Adult sex chat typing
Both algorithms are pretty good about letting through more clinical terminology, such as “vaginas,” “nipples,” or “penises.” , “Many governments impose some censorship in their jurisdiction according to content that is illegal under national laws.” So it’s not entirely surprising that, in order to head off more direct government intervention, corporations like Google and Microsoft self-regulate by trying to scrub their autocomplete results clean of suggestions that lead to child pornography. While you might think it wry that Google and Bing suggest completions for “prostitute,” the fact that Google also offers completions of “child prostitute” for “images” or “movies” is far more alarming.As shown in the next figure, both algorithms do get much stricter when you add “child” before the search term. Moreover, searching for “child genital” or “child lover” on Google or Bing, as well as “child lust” on Google, all lead to disturbing suggestions that relate to child pornography.Autocomplete is one of those modern marvels of real-time search technology that almost feels like it’s reading your mind.Thanks to analyzing and mining what millions of other users have already searched for and clicked on, Google knows that when you start typing a query with a “d,” you’re most likely looking for a dictionary.So what happens when unsavory things, perhaps naughty or even illegal, creep into those suggestions?As a society we probably don’t want to make it easier for pedophiles to find pictures of naked children or to goad the violently predisposed with new ideas for abuse.Shortcut list of some of the common acronyms and abbreviations used in chat rooms, SMS messages on cell phones, and instant messengers such as Yahoo and MSN.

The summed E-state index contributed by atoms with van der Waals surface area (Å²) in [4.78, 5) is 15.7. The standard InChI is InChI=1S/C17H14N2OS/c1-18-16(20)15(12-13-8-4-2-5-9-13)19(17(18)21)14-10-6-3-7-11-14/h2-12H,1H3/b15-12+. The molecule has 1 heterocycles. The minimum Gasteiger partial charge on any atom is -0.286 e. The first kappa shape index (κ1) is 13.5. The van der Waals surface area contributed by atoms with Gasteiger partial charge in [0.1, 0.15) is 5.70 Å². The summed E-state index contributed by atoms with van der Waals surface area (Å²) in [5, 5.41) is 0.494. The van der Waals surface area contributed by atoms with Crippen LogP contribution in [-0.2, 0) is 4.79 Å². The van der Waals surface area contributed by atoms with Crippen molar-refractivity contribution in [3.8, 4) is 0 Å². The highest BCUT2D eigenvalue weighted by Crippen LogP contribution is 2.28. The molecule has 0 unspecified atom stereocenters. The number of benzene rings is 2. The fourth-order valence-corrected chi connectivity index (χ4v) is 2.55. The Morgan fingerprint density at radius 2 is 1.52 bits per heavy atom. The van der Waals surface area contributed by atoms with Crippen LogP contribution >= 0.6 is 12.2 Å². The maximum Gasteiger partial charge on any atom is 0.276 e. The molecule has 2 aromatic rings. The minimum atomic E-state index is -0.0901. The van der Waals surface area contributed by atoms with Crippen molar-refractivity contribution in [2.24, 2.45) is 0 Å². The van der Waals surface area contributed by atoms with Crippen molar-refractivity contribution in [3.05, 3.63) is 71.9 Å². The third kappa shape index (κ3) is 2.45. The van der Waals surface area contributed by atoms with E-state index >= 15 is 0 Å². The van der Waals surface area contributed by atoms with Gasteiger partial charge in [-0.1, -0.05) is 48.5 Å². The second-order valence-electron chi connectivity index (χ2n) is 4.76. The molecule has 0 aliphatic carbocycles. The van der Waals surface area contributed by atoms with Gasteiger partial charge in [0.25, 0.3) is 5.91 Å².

As Google writes in its autocomplete FAQ, “we exclude a narrow class of search queries related to pornography, violence, hate speech, and copyright infringement.” Bing, on the other hand, makes sure to “filter spam” as well as to “detect adult or offensive content,” according to a recent post on the Bing blog.
Initially it would appear Google is stricter, blocking more sex-related words than Bing. Instead of outright blocking all suggestions for “dick” as Google does, Bing will just scrub the suggestions so you only see the clean ones, like “dick’s sporting goods.” Sometimes Bing will rewrite the query, pretending a dirty word was a typo instead.
For instance, querying for “fingering” leads to wholesome dinner suggestions for “fingerling potato recipes,” and searching for “jizz” offers suggestions on “jazz,” for the musically minded searcher, of course.
In response, a Microsoft spokesperson commented that, “Sometimes seemingly benign queries can lead to adult content,” and consequently are filtered from autosuggest.
By that logic, it would seem that “homosexual” merely leads to “too much” adult content, causing the algorithm to flag and filter it.
Querying “child lover,” for instance, offers suggestions for “child lover pics,” “child lover guide,” and “child lover chat.” Given Google and Microsoft’s available technology and resources, and combined with their ostensible commitment, it’s hard to believe that these types of errors slipped through the cracks.